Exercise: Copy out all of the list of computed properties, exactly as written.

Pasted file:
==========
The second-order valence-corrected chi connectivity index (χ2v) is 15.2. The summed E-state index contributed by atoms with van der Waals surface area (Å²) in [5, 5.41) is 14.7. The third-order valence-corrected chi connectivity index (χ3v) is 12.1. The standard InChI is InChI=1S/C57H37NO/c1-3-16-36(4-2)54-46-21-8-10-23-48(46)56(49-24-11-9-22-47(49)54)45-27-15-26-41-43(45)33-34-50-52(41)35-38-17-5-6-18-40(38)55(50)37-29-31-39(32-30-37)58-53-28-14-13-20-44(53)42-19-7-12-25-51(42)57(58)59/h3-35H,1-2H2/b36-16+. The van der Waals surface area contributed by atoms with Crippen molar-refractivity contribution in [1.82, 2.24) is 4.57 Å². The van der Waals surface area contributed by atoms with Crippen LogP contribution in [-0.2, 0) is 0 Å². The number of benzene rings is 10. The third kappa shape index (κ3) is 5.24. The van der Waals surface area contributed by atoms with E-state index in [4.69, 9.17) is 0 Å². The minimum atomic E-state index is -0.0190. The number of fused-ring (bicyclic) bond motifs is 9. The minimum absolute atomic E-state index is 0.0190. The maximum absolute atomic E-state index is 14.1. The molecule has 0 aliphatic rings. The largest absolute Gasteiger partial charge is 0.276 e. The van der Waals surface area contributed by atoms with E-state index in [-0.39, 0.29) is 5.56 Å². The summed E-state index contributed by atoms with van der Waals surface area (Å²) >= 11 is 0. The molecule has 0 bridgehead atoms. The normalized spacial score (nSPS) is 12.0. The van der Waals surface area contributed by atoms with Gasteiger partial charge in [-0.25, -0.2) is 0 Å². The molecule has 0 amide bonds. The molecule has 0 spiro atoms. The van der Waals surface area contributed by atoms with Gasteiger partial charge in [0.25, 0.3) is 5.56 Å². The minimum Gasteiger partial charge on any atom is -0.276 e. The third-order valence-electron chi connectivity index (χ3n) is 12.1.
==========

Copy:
The second-order valence-corrected chi connectivity index (χ2v) is 15.2. The summed E-state index contributed by atoms with van der Waals surface area (Å²) in [5, 5.41) is 14.7. The third-order valence-corrected chi connectivity index (χ3v) is 12.1. The standard InChI is InChI=1S/C57H37NO/c1-3-16-36(4-2)54-46-21-8-10-23-48(46)56(49-24-11-9-22-47(49)54)45-27-15-26-41-43(45)33-34-50-52(41)35-38-17-5-6-18-40(38)55(50)37-29-31-39(32-30-37)58-53-28-14-13-20-44(53)42-19-7-12-25-51(42)57(58)59/h3-35H,1-2H2/b36-16+. The van der Waals surface area contributed by atoms with Crippen molar-refractivity contribution in [1.82, 2.24) is 4.57 Å². The van der Waals surface area contributed by atoms with Crippen LogP contribution in [-0.2, 0) is 0 Å². The number of benzene rings is 10. The third kappa shape index (κ3) is 5.24. The van der Waals surface area contributed by atoms with E-state index in [4.69, 9.17) is 0 Å². The minimum atomic E-state index is -0.0190. The number of fused-ring (bicyclic) bond motifs is 9. The minimum absolute atomic E-state index is 0.0190. The maximum absolute atomic E-state index is 14.1. The molecule has 0 aliphatic rings. The largest absolute Gasteiger partial charge is 0.276 e. The van der Waals surface area contributed by atoms with E-state index in [-0.39, 0.29) is 5.56 Å². The summed E-state index contributed by atoms with van der Waals surface area (Å²) >= 11 is 0. The molecule has 0 bridgehead atoms. The normalized spacial score (nSPS) is 12.0. The van der Waals surface area contributed by atoms with Gasteiger partial charge in [-0.25, -0.2) is 0 Å². The molecule has 0 amide bonds. The molecule has 0 spiro atoms. The van der Waals surface area contributed by atoms with Gasteiger partial charge in [0.25, 0.3) is 5.56 Å². The minimum Gasteiger partial charge on any atom is -0.276 e. The third-order valence-electron chi connectivity index (χ3n) is 12.1.